This relates to your idea of democratization because you realize you can't/don't do it all alone: there are not only other people but unselfish nonphysical influences as well that factor in.”
Earl responded by sending me the following newsclipping (edited by me slightly). He said, "You may not be aware that here in Victoria there have been some highly publicised attacks on Indian students. We have a lot of them in Melbourne, where education is big business. Correspondingly, we have a big problem with yobbos and binge drinking. Put them together, especially at night, and the sparks fly."
We were talking about the democracy of leadership. In this story we have precisely that. One woman, a mere graphic designer with no political affiliation or leadership training, has become an overnight leadership sensation. Just like Rosa Parks on the bus, 35-year-old Mia Northrop just saw a need, and a solution, and stepped forward into action.
The expected 100 friends became a tidal wave of support — 17,000 strong. She tapped a rich vein and offered strong and inspired leadership. Circumstance calling forth a champion, just like I said."
Top cop blasts Indian student spokesman
by Steve Lillebuen
The voice of Melbourne's Indian students has been discredited by the state's police chief as thousands across Australia gathered in a show of solidarity with the Indian community.
Over the past two years, Gautam Gupta has been a frequent commentator and spokesman for the Federation of Indian Students of Australia amid a spate of violent and racist attacks in Victoria. But Victoria's Police Chief Commissioner Simon Overland said he had stopped listening to Mr. Gupta.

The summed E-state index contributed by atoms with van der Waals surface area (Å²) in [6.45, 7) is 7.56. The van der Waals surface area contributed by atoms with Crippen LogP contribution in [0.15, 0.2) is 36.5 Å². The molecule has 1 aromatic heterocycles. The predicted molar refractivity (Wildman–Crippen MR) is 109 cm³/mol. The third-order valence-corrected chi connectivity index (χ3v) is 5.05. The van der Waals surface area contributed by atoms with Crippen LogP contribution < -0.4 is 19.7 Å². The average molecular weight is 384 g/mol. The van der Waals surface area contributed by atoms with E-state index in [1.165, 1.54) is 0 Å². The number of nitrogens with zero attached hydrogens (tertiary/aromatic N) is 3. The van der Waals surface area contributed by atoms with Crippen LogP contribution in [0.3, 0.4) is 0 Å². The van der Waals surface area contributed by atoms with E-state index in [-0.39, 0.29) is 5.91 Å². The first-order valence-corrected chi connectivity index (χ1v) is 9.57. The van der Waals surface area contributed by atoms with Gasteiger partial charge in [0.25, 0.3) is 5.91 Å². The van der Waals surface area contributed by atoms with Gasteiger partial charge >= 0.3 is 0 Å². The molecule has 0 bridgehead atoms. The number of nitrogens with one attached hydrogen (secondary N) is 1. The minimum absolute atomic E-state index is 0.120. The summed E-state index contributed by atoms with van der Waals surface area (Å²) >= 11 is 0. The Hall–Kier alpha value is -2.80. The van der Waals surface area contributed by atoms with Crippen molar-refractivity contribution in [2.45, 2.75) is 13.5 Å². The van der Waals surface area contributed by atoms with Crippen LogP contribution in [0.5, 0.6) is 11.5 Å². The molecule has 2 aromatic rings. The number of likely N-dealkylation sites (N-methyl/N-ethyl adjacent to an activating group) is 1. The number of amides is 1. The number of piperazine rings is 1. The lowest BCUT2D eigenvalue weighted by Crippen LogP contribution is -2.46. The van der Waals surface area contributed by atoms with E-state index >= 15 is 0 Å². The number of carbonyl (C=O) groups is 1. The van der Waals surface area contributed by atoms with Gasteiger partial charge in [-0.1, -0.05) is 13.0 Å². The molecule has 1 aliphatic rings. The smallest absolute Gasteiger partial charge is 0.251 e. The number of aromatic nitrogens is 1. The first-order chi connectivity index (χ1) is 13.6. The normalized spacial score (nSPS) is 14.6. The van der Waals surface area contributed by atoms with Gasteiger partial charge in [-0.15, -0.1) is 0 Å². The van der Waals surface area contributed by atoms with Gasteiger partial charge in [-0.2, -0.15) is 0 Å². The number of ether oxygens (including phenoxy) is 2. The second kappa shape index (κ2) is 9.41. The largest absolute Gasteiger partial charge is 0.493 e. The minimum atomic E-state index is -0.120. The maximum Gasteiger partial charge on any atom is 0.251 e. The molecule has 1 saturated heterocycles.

"I don't think Mr. Gupta has played a very constructive role in trying to deal with this issue," he told reporters in Melbourne's Carlton Gardens at one of hundreds of Vindaloo Against Violence events across Australia. "I'm reluctant to respond to a broad-based question if in fact it's sourced from an individual who I don't think has played a very constructive role in this broader issue."
"Why is he singling me out? I'm really confused," Gupta said. "I think this is a case of shoot the messenger. If you don't like the message, then shoot the messenger."
The grassroots Vindaloo Against Violence protest was started last month by Melbourne graphic designer Mia Northrop who wanted Australians to take a stand against racial violence by eating out at their local Indian restaurant.
That message was repeated at over 400 restaurants across Melbourne for lunch and dinner, including in Toorak where Ms. Northrop was cheered and applauded by Melbourne high school students. Ms. Northrop said she never expected a Facebook event she sent to 100 friends in January to grow into 17,000 confirmed guests and attract attention from schools and workplaces across the country.
The 35-year-old said she was aware of criticism of her idea but didn't want to complicate the planning of the event by including fundraising at this time. Indian restaurants around Melbourne reported a massive surge in business today, while Queensland parliament only had curries on its lunchtime menus.